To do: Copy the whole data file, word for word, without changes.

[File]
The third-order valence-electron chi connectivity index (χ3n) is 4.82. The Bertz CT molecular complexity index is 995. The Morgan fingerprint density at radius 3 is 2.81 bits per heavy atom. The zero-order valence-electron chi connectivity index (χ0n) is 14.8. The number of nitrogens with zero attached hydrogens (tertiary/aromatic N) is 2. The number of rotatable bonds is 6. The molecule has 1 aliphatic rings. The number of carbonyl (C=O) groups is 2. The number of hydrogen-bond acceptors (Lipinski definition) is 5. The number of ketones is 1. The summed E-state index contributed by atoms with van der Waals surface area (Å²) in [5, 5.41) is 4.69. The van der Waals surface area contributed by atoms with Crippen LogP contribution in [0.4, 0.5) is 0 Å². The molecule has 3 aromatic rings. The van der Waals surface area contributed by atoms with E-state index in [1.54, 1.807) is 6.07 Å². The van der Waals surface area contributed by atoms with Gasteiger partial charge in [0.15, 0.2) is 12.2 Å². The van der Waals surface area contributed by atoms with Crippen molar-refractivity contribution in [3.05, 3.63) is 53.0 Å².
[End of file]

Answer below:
The third-order valence-electron chi connectivity index (χ3n) is 4.82. The Bertz CT molecular complexity index is 995. The Morgan fingerprint density at radius 3 is 2.81 bits per heavy atom. The zero-order valence-electron chi connectivity index (χ0n) is 14.8. The number of nitrogens with zero attached hydrogens (tertiary/aromatic N) is 2. The number of rotatable bonds is 6. The molecule has 1 aliphatic rings. The number of carbonyl (C=O) groups is 2. The number of hydrogen-bond acceptors (Lipinski definition) is 5. The number of ketones is 1. The summed E-state index contributed by atoms with van der Waals surface area (Å²) in [5, 5.41) is 4.69. The van der Waals surface area contributed by atoms with Crippen LogP contribution in [0.4, 0.5) is 0 Å². The molecule has 3 aromatic rings. The van der Waals surface area contributed by atoms with E-state index in [1.54, 1.807) is 6.07 Å². The van der Waals surface area contributed by atoms with Gasteiger partial charge in [0.15, 0.2) is 12.2 Å². The van der Waals surface area contributed by atoms with Crippen molar-refractivity contribution in [3.05, 3.63) is 53.0 Å².